Down in the Valley
‘So I prophesied as I had been commanded; and as I prophesied, suddenly there was a noise, a rattling, and the bones came together, bone to its bone.’Ezekiel 37:7
The verse above is from the Vision of the Valley of Dry Bones as recorded by Ezekiel the Old Testament prophet. The prophet’s account of his vision is also the Lesson for the Fifth Sunday in Lent (Year A): Ezekiel 37:1-14. As he opens his account of the vision, the prophet records in verse 1 ‘the hand of the Lord came upon me, and he brought me out by the spirit of the Lord and set me down in the middle of a valley; it was full of bones.’ The Lord asks Ezekiel, ‘Mortal, can these dry bones live?’ (verse 3). Ezekiel, probably bewildered that God would ask him whether something could happen (I mean, God is God, so God should know!) replies in the same verse, ‘O Lord God, you know.’
Ezekiel was right: God did know. God asked the question, not to confirm whether it could happen, rather, God asked the question to confirm Ezekiel’s faith, Ezekiel’s confidence, Ezekiel’s trust in God’s power. God was submitting the prophet to a test of faith. As God approached him, Ezekiel didn’t realise that he was about to be told of the repatriation of the Judeans who had been sent into exile at the hands of the Babylonians. What a delight for him it must have been when, at the end of the vision, Ezekiel, himself in exile, was told, ‘I will put my spirit within you, and you shall live, and I will place you on your own soil; then you shall know that I, the Lord, have spoken and will act, says the Lord’ (verse 14).
Ezekiel, now engaged by the opening question, ‘Mortal can these bones live?’ obeys the commands given him by God: to prophesy to the bones, and then to the breath. Sure enough, as Ezekiel obeys and prophesies, things start to happen. There is a moving, a shifting, a noise that signals the revival of the dry bones. Before you know it, the bones come together, flesh forms on them, breath enters the lungs that had now formed again, and the bones-turned-bodies stand on their feet.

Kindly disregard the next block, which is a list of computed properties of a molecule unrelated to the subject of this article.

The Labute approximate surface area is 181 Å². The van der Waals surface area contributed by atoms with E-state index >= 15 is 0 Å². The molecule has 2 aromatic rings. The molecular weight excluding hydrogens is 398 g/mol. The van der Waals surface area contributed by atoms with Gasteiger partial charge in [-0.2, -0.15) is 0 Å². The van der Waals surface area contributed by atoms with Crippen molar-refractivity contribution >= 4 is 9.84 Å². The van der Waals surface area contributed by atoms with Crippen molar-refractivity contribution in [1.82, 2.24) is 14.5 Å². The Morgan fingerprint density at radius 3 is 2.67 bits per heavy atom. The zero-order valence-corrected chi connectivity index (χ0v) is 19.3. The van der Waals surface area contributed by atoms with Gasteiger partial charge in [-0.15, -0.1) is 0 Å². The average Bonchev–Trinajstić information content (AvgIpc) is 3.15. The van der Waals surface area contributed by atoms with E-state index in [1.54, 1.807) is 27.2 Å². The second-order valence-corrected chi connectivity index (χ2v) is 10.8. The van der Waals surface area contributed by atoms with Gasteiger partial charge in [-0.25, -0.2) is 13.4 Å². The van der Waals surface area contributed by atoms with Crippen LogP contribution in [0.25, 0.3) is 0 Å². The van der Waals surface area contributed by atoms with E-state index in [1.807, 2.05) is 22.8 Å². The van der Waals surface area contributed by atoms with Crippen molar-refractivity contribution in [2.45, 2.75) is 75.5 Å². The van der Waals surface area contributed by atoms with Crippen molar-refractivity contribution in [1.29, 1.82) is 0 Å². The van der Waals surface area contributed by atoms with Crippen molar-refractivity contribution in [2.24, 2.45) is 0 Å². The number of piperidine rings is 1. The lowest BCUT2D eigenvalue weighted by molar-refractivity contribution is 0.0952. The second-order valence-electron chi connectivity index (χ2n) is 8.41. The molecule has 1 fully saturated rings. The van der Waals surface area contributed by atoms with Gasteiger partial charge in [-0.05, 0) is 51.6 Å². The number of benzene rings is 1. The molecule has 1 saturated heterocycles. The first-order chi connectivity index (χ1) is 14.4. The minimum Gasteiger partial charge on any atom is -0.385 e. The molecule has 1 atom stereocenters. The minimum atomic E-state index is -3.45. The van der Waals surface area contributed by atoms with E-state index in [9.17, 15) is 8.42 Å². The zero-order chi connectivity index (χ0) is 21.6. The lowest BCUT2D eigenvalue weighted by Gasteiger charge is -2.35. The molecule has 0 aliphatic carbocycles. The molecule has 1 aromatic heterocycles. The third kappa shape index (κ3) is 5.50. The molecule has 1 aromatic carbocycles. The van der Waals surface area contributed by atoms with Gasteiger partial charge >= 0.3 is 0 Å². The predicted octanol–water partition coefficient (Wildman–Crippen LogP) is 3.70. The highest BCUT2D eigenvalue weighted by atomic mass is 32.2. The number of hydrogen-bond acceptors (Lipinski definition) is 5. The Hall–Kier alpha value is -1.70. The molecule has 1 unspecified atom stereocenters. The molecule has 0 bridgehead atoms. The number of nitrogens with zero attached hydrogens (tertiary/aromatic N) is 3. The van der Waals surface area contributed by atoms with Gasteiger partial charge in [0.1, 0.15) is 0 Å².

The Height of Faith in the Depth of the Valley
Can you imagine the scene? How do you think you might survive if you witness such a demonstration of God’s miraculous works? Would you want to be the one chosen to tell of such a situation? Would you want to risk the ridicule and public derision? Would you want to risk the questioning of your sanity? Would you take the chance with your reputation? Gives us something to ponder, wouldn’t you say? The thing is, this is what the journey of purpose beckons us towards…towards faith: hope for the impossible; trust in the unsalvageable; assurance of things hoped for, and conviction of things not seen. Friends, purpose requires self-redefining faith. And faith often lands us on the doorstep of public ridicule (think here of Noah who began, in obedience to God, to build an ark because he was expecting a flood. His neighbours must have teased him: ‘So, Noah, you’re expecting a flood right? So, when will it start to rain because I need to start building an ark too!’ Can you imagine his wife defending him to their neighbours?). Friends, this is what faith requires.
Let me now draw a reference from pop culture: who remembers what Captain Kirk would say at the beginning of the Star Trek Series, ‘Space: the final frontier […] to boldly go where no man has gone before’? Friends, it is easy to replace the word ‘space’ with the word ‘faith’. Faith is very much like this journey to the ‘final frontier’. Captain Kirk described the mission of the star ship Enterprise as seeking out new life.Faith is very much a journey to new life and, in that new life lies our purpose.